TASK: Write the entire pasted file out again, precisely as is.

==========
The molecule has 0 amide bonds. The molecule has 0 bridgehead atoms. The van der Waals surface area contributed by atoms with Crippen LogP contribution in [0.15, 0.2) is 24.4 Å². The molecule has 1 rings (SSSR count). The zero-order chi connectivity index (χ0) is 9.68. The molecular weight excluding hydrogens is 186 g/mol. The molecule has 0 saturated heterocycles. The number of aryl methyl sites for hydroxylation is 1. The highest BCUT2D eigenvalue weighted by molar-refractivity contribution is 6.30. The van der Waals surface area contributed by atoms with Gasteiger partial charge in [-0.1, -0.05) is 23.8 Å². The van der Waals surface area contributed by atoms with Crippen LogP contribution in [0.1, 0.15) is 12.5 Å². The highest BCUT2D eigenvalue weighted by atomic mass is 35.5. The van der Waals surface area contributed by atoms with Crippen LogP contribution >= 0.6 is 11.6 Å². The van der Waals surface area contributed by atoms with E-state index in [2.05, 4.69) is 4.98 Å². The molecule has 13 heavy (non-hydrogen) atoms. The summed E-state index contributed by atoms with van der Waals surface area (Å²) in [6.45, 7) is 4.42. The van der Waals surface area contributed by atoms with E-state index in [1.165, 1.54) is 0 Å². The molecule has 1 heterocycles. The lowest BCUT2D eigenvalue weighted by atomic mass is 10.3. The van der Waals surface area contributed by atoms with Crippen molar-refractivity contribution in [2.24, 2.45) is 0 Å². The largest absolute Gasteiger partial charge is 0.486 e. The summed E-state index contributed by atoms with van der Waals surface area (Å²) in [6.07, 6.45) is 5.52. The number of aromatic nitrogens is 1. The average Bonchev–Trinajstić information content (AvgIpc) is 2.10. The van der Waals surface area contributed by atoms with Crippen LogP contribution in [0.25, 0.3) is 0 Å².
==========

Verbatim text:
The molecule has 0 amide bonds. The molecule has 0 bridgehead atoms. The van der Waals surface area contributed by atoms with Crippen LogP contribution in [0.15, 0.2) is 24.4 Å². The molecule has 1 rings (SSSR count). The zero-order chi connectivity index (χ0) is 9.68. The molecular weight excluding hydrogens is 186 g/mol. The molecule has 0 saturated heterocycles. The number of aryl methyl sites for hydroxylation is 1. The highest BCUT2D eigenvalue weighted by molar-refractivity contribution is 6.30. The van der Waals surface area contributed by atoms with Gasteiger partial charge in [-0.1, -0.05) is 23.8 Å². The van der Waals surface area contributed by atoms with Crippen LogP contribution in [0.1, 0.15) is 12.5 Å². The highest BCUT2D eigenvalue weighted by atomic mass is 35.5. The van der Waals surface area contributed by atoms with Crippen LogP contribution >= 0.6 is 11.6 Å². The van der Waals surface area contributed by atoms with E-state index in [2.05, 4.69) is 4.98 Å². The molecule has 13 heavy (non-hydrogen) atoms. The summed E-state index contributed by atoms with van der Waals surface area (Å²) in [6.45, 7) is 4.42. The van der Waals surface area contributed by atoms with E-state index in [1.165, 1.54) is 0 Å². The molecule has 1 heterocycles. The lowest BCUT2D eigenvalue weighted by atomic mass is 10.3. The van der Waals surface area contributed by atoms with Crippen molar-refractivity contribution in [2.24, 2.45) is 0 Å². The largest absolute Gasteiger partial charge is 0.486 e. The summed E-state index contributed by atoms with van der Waals surface area (Å²) in [6.07, 6.45) is 5.52. The number of aromatic nitrogens is 1. The average Bonchev–Trinajstić information content (AvgIpc) is 2.10. The van der Waals surface area contributed by atoms with Crippen LogP contribution in [0.25, 0.3) is 0 Å².